Image credit: Kristen Lee

Good morning! Welcome to The Morning Shift, your roundup of the auto news you crave, all in one place every weekday morning. Here are the important stories you need to know.

1st Gear: I Don’t See What The Problem Is?

Apparently people hated Cadillac’s CUE infotainment system so much that Cadillac is debuting a new generation that is more user friendly. You’ll see it make an appearance in the CTS sedan, reports Automotive News. What’s new?

Among the changes is a new summary view, which displays climate, audio, phone and navigation on the screen simultaneously.

The navigation function has been redone to operate more like a smartphone app, which should provide better search results and more up-to-date information when the owner has an active data subscription. The system now creates cloud-based personalized profiles, allowing drivers to more seamlessly transfer their settings and preferences between vehicles.

Even Cadillac’s performance surveys by Consumer Reports and J.D. Power took a hit because people found CUE so distasteful. Can’t have that, now.

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Honestly, I don’t know what the fuss is. I’ve driven a couple of Cadillacs and I never had a problem with CUE. Granted, the earliest versions of the system got a bad rap for being overly clunky, but it got better and faster over the years. You just have to learn how to use it. How much more simplified does it have to be? Perhaps it’s because I’m a stupid millennial who grew up in the age of smartphones and tech and this stuff comes naturally to me.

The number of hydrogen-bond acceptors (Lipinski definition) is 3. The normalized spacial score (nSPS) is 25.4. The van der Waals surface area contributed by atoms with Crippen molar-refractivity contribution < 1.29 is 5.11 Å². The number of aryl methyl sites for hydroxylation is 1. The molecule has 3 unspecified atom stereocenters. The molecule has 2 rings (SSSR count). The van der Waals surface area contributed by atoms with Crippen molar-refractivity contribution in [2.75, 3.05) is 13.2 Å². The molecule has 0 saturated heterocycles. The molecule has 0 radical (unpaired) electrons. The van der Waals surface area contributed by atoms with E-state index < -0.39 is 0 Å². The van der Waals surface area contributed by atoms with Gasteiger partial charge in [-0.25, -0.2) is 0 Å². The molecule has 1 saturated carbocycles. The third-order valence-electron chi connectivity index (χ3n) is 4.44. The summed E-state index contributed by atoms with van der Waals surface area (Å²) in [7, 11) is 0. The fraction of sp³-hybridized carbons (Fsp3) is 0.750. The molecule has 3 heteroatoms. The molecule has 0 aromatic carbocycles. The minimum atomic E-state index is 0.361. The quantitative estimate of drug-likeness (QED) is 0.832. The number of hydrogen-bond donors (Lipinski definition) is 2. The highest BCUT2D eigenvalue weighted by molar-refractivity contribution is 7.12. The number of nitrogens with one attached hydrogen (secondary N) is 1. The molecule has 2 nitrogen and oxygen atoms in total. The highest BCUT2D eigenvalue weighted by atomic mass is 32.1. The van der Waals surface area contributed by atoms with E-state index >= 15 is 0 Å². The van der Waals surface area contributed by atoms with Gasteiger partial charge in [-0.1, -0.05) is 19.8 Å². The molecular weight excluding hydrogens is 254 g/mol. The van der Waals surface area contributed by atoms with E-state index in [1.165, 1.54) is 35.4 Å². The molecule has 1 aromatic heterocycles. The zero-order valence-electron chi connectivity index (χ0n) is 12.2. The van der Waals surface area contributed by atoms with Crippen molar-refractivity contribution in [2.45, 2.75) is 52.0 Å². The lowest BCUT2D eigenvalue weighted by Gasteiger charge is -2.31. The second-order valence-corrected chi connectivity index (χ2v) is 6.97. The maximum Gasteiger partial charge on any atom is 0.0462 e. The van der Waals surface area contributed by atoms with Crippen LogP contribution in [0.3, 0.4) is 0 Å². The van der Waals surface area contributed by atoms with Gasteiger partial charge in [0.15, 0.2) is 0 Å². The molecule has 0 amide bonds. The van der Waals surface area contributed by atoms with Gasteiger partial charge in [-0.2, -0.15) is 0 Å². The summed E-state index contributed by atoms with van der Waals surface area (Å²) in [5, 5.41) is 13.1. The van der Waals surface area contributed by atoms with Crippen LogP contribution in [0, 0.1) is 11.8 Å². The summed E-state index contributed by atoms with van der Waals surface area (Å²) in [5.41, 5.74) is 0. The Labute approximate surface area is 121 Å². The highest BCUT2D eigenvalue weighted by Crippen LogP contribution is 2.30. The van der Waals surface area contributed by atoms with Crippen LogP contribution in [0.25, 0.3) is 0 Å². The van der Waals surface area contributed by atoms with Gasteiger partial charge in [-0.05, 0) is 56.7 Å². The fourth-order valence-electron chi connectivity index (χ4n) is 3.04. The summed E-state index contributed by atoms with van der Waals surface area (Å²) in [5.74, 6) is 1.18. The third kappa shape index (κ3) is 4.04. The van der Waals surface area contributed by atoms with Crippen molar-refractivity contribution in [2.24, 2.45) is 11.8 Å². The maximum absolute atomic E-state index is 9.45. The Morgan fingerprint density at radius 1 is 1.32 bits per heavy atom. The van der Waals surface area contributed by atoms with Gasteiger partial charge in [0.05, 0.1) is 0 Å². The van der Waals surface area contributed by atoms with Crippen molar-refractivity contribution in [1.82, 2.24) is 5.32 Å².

Automotive News also reports that although CUE is being upgraded, Cadillac won’t be bringing back buttons and switches. Guess the fingerprint-covered touchscreen is here to stay.

2nd Gear: No Diesels Allowed

When the latest emissions standards of the Euro 6 standard, the latest EU anti-pollution rule, go into effect, you’ll be seeing a lot fewer diesel cars in Stuttgart, reports Automotive News Europe. The city joins more and more large European municipalities in cracking down on diesels:

Stuttgart, home to Germany’s Mercedes-Benz and Porsche, will ban from next year diesel cars which do not meet the latest emissions standards from entering the city on days when pollution is heavy.

Only around 10 percent of diesel cars in use on German roads at the start of 2016 conformed to the Euro 6 standard, which is the latest EU anti-pollution rule.

Particulates often exceed thresholds set by the European Union in at least 90 German towns, including Stuttgart, which is particularly affected because it is in a valley.

Germany has already been sued by the EU for exceeding those thresholds for more than a maximum of 35 days per year.

Obviously, this ban is partially because of that dirty thing Volkswagen did; diesel is getting a lot of attention right now, and it’s increasingly hard to see a future for oil burners.

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But hey, in return people can get some better air quality and have fewer cars adding to congestion? I think that seems fair.

3rd Gear: Good Guy PSA Peugeot-Citroën Group

While the whole PSA-might-buy-Opel-from-GM thing is still getting talked over, PSA has already made a statement regarding job redundancies, which is something everyone has to think about when they are working for a company that’s about to be sold.

Though some analysts still say that thousands of jobs will probably go in the event of a sale, PSA still pledged to keep existing job guarantees if it buys Opel, according to Reuters. From the story: